For shame

With this space next week having to be devoted to my farewell message, it occurs to me this is my last chance to hold someone to account.

With this space next week having to be devoted to my farewell message, it occurs to me this is my last chance to hold someone to account.

(So many targets, so little space.)

Okay, target locked on.

First, here’s a scenario.

A task force is formed, made up of several independent groups of good reputation.

It is asked to look into immigration and report back to the federal government on whether it is a good thing for Canada.

In the midst of its efforts, the prime minister and Immigration minister both say they think immigration is a good thing and immigrants make a valuable contribution to Canada.

Shortly thereafter the task force brings down its report and finds immigration is indeed a good thing for the country.

A right-wing politician then dismisses the report’s findings, suggesting that would not have been the conclusion of those groups had it not been for the pressure exerted by the federal government.

And in any case, whatever the reputations of those groups making up the task force, he disagreed with them.

Outrageous, right?

But how is that different from what our MP, Nathan Cullen, did on the TERMPOL review that found Very Large Crude Carriers could safely navigate the inside waters on their way to Kitimat?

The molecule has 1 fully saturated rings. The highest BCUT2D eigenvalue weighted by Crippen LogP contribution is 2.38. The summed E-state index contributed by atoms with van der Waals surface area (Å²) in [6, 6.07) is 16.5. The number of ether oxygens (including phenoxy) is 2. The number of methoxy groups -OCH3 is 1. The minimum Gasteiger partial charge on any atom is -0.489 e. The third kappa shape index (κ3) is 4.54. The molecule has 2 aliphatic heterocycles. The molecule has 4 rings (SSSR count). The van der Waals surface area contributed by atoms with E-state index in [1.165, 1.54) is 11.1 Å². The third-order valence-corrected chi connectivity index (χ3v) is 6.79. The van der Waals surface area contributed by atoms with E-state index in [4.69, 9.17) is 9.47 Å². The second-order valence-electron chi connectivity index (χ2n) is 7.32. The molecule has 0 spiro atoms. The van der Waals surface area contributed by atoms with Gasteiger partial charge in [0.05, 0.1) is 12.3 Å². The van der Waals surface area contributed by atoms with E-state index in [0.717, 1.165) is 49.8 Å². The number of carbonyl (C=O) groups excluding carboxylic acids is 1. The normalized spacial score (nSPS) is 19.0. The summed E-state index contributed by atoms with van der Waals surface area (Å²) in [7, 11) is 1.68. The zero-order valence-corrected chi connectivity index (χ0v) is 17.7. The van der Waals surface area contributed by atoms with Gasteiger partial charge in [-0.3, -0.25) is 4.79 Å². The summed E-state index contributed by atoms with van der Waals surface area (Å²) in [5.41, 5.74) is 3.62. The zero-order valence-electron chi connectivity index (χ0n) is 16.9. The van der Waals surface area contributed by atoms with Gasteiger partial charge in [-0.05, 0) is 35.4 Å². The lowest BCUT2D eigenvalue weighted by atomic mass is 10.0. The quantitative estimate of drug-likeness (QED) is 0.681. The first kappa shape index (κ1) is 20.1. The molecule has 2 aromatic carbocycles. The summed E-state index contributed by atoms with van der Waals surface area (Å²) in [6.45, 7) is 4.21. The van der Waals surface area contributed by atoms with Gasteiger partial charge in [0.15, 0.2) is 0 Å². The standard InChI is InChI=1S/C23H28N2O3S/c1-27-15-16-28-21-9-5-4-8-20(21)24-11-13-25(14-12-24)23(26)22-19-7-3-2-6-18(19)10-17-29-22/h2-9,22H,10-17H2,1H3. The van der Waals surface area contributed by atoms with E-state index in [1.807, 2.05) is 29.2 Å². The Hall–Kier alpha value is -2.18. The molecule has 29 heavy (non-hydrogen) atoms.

He flat out insinuated that the BC Pilots, the Pacific Pilots Authority and the Canadian Coast Guard, all respected organisations, had kow-towed to the federal government’s position.

When challenged whether he was suggesting a grand conspiracy, he denied it.

But then, in a monumentally disingenuous moment, added it’s impossible to say people weren’t influenced.

Then repeats the insinuation by saying that while the pilots are “the experts” and he respects them, they are “in the midst of a project that has enormous political interference.”

Interestingly, though Cullen professes to respect the pilots, he describes them as “can do” people who “want to say that almost anything is possible.”

Making them sound awfully like reckless cowboys.

Whatever my views on his politics, I have to say that Nathan Cullen has impressed over the years by his determination to take the high road.

This time he took a wrong turn.

 

Malcolm Baxter.

 

 

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